On liability measurement, it is assumed that the liability is transferred to a market participant at the measurement date. If there is no observable market for the liability, then it would be measured "using the same methodology that the counterparty would use to measure the fair value of the corresponding asset" 3 . If there is no corresponding asset for a liability, the entity shall estimate the price that market participants would demand to assume the liability using present value techniques, or other valuation techniques 4 . A restriction on an entity's ability to transfer a liability to another party does not affect the fair value of the liability 5 . If an entity initially measures an asset or liability at fair value and the transaction price differs from fair value, the difference will be recognised as gain or loss in the profit and loss unless the IFRS requires otherwise (as in IAS 39).

PROGRESS IN MALAYSIA Companies in Malaysia of course cannot afford to rest on their laurels when in comes to fair value accounting. The stage has been set for full convergence with international financial reporting standards by 2012. Fair value ensures a fair, reliable and transparent reporting framework that keeps investors and shareholders well informed, as gains or losses are now recognized even before the financial instruments mature. This will give investors and stakeholders a good start to know the economic performance and financial conditions of their investing entities. The deadline for implementation of fair value accounting is nearer than we thought. FRS 139 reporting period is 1 January 2010 to 31 December 2010. This means that the first quarterly financial reports in 2010 would require submission in April 2010. So, now is the time to prepare for the changeover, which is less than six months away. In addition, public companies in Malaysia are required to prepare for detailed risk analysis disclosure in compliance with Pillar 3 of the Bassel II accord. Local entities must be prepared to explore and study financial models that are relevant to financial instruments that are not exchange traded with mark-to-model provisions.

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Deloitte Touche (2009), IAS Plus Update: Exposure draft proposes expanded guidance on fair value measurement (quoting reference to paragraph 26 of the IASB Exposure Draft ED/2009/5 Fair Value Measurement) retrieved www.deloitte.com on 30 June 2009. 4 Ibid. Paragraph 28 of the IASB Exposure Draft ED/2009/5 Fair Value Measurement 5 Ibid. Paragraph 31 of the IASB Exposure Draft ED/2009/5 Fair Value Measurement

CONCLUSION This article discusses some of the controversies surrounding the implementation of fair value accounting and measurement. In particular, it highlights the impact of fair value accounting on the banking industry in light of recent financial crisis, which has exposed the limitations of fair value measurement and reporting. It also looks at some proposals to refine fair value accounting and reporting to enhance clarity and transparency to investors and to serve as "writings on the wall" for the reporting entities. It also highlights the credit risk issue relating to fair value measurement for liabilities. It examines briefly on the level of preparedness of Malaysian companies and financial institutions in addressing fair value accounting which has reached our shore. Finally, it summarises the recently released Exposure Draft of IASB and highlights issues addressed by the Exposure Draft in relation to the above discussions. This article serves as the first of a series of articles concerning fair value. Future articles shall cover: Fair value definition, in particular covering the issues behind the proporal to use exit price definition of fair value to value assets and liabilities Concept of most advantageous market and market participant view Measurement assumptions. Highest and best use of an asset Assumption of transfer of a liability Day one gains/losses Valuation techniques. References: BDO Binder (2008) All Roads Lead to Fair Value Accounting, retrieved http://www.micpa.com.my/micpastudent/documents/Article1-07082008.pdf on 1 July, 2009. Deloitte Touche Tohmatsu (2009). IAS Plus Update: Exposure draft proposes expanded guidance on fair value measurement. Retrieved 30 June 2009 from www.deloitte.com. Gwilliam, D. and Jackson, Richard H.G. (2008). Fair Value in Financial Reporting: Problems and Pitfalls in practice: A Case Study Analysis of the Use of Fair Valuation at Enron. Accounting Forum 32 (2008) 240-259. Retrieved June 10, 2009, from ScienceDirect database.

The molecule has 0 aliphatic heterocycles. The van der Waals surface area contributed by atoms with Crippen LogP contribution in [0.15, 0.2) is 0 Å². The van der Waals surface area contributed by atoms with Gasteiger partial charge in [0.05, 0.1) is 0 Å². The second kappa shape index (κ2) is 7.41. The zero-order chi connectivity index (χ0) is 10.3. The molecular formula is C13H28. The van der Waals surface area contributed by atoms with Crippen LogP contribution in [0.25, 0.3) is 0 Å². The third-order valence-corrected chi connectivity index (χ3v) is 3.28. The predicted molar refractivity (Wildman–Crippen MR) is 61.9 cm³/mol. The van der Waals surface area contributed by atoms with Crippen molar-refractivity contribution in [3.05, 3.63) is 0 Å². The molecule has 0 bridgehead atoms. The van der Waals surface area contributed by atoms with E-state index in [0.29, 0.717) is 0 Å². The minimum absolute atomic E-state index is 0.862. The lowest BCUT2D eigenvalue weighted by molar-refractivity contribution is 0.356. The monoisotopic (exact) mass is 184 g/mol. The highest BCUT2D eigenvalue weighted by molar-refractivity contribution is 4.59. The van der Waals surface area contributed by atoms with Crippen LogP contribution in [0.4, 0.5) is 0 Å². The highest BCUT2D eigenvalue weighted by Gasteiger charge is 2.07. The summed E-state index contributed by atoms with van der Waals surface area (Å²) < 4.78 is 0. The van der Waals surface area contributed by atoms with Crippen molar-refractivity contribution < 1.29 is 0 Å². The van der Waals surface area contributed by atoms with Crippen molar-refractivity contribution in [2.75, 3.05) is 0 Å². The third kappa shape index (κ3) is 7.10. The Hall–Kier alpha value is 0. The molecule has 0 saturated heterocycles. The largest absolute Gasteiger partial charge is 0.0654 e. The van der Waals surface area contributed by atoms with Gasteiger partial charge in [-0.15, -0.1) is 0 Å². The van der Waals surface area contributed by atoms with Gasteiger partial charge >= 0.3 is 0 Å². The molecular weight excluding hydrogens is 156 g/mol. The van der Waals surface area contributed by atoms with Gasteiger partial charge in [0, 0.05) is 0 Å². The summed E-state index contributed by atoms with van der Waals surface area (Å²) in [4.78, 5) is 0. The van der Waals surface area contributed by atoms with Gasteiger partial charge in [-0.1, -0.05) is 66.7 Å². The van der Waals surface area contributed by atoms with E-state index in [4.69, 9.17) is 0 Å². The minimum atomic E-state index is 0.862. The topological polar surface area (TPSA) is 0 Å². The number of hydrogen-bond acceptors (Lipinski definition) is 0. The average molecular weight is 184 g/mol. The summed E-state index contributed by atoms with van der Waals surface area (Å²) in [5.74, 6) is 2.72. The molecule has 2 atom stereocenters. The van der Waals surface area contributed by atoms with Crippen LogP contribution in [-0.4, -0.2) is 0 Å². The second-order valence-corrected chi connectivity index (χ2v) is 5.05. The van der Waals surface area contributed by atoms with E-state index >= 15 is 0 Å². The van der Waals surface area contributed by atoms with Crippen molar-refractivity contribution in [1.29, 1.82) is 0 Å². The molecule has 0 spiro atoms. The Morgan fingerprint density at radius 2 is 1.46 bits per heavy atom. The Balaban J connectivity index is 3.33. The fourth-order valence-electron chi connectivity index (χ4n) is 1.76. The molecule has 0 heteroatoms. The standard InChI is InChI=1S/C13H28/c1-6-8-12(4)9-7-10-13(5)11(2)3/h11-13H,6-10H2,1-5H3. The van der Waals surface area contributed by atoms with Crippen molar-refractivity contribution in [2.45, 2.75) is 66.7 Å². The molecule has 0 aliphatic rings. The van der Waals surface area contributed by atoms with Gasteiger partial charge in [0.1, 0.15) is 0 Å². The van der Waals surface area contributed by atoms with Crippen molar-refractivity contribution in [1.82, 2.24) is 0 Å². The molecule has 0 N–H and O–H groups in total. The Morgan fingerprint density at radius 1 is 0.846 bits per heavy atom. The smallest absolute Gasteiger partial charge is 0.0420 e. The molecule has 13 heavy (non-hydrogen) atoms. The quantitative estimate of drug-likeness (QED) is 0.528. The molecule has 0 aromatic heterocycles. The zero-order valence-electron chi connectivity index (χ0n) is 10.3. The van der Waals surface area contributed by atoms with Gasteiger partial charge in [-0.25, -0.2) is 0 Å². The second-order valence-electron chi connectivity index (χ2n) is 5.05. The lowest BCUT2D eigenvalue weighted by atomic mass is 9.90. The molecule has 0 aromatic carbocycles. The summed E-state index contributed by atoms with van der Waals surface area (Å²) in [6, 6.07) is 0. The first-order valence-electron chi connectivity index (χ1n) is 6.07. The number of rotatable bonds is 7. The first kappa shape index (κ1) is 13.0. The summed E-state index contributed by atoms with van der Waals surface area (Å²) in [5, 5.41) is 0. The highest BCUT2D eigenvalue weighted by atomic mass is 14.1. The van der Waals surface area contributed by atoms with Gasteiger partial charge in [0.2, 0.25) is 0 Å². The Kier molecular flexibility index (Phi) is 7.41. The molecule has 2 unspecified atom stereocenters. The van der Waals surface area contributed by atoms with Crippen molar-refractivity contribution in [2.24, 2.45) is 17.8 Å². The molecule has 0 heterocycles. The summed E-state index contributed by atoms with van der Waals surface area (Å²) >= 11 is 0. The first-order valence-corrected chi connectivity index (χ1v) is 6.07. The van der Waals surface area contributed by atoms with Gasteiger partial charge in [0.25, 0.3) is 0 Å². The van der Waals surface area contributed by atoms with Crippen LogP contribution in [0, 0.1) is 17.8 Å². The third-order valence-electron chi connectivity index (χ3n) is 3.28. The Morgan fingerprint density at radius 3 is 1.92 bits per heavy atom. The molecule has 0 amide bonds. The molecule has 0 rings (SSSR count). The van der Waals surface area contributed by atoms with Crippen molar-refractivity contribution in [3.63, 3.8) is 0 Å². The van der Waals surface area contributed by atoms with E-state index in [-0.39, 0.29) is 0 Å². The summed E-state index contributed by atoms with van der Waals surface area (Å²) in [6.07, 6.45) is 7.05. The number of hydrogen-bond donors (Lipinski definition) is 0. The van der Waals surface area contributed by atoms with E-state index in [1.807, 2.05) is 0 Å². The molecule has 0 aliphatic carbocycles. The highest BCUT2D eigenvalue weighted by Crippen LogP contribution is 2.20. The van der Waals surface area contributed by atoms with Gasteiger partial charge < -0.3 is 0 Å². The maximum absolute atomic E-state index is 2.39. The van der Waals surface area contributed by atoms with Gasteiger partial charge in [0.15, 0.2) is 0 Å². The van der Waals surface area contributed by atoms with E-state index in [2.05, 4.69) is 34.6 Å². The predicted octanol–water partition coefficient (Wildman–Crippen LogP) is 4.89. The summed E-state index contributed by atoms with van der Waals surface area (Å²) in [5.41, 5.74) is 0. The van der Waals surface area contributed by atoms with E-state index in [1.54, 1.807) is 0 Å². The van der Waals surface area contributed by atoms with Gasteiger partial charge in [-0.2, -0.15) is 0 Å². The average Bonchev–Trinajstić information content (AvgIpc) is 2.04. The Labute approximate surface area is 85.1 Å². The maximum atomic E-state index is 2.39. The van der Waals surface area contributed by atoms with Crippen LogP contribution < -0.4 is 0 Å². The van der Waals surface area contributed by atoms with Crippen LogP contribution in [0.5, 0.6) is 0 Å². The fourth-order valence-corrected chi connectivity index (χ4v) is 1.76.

Imeson, M. (2009). The IASB has made some changes to the fair value rules blamed for the catastrophic decline in asset values, but a further easing of the rules may be needed. Retrieved 25 May 2009, from http://www.thebanker.com. International Accounting Standards Board (2006), Discussion Paper: Fair Value Measurements, retrieved 25 February 2009, from http://www.iasb.org/NR/rdonlyres/6C8AF291-EB14-4034-84F154305F72024D/0/DDFairValue.pdf Leone, M. (2009). The Fair-Value Deadbeat Debate Returns: On hiatus while othe fair-value questions were debated, the hotly-contested issue of why companies can book a gain when their credit rating sinks has returned to center stage. Retrieved 30 June 2009, from CFO.com. PricewaterhouseCoopers LLP (2009) Fair Value Accounting: A Proposal to Improve Fair Value Accounting: Point of View January 09. Retrieved 28 February 2009, from http://www.pwc.com/extweb/pwcpublications.nsf/docid/C137AD1507965D8D852 57540005EA8FE.…...